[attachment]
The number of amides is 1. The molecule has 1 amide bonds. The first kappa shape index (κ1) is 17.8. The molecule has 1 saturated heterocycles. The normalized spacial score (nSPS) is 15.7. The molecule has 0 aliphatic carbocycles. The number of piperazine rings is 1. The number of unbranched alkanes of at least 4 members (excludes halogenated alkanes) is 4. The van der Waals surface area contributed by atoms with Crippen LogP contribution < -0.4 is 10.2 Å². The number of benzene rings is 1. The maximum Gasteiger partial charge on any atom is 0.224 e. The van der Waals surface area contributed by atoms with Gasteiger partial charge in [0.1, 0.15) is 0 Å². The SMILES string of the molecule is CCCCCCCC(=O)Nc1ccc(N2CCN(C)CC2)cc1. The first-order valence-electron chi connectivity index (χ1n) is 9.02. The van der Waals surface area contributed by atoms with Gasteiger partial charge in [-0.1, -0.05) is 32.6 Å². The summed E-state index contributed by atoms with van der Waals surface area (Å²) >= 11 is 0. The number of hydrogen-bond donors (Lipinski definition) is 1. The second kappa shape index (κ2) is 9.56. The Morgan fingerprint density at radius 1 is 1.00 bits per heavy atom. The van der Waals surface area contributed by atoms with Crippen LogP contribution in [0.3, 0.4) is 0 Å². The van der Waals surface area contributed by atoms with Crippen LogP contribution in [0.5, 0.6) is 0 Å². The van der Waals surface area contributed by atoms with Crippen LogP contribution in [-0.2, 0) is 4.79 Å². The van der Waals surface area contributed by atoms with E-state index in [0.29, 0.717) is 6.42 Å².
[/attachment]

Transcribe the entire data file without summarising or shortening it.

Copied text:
The number of amides is 1. The molecule has 1 amide bonds. The first kappa shape index (κ1) is 17.8. The molecule has 1 saturated heterocycles. The normalized spacial score (nSPS) is 15.7. The molecule has 0 aliphatic carbocycles. The number of piperazine rings is 1. The number of unbranched alkanes of at least 4 members (excludes halogenated alkanes) is 4. The van der Waals surface area contributed by atoms with Crippen LogP contribution < -0.4 is 10.2 Å². The number of benzene rings is 1. The maximum Gasteiger partial charge on any atom is 0.224 e. The van der Waals surface area contributed by atoms with Gasteiger partial charge in [0.1, 0.15) is 0 Å². The SMILES string of the molecule is CCCCCCCC(=O)Nc1ccc(N2CCN(C)CC2)cc1. The first-order valence-electron chi connectivity index (χ1n) is 9.02. The van der Waals surface area contributed by atoms with Gasteiger partial charge in [-0.1, -0.05) is 32.6 Å². The summed E-state index contributed by atoms with van der Waals surface area (Å²) >= 11 is 0. The number of hydrogen-bond donors (Lipinski definition) is 1. The second kappa shape index (κ2) is 9.56. The Morgan fingerprint density at radius 1 is 1.00 bits per heavy atom. The van der Waals surface area contributed by atoms with Crippen LogP contribution in [0.3, 0.4) is 0 Å². The van der Waals surface area contributed by atoms with Crippen LogP contribution in [0.5, 0.6) is 0 Å². The van der Waals surface area contributed by atoms with Crippen LogP contribution in [-0.2, 0) is 4.79 Å². The van der Waals surface area contributed by atoms with E-state index in [0.29, 0.717) is 6.42 Å².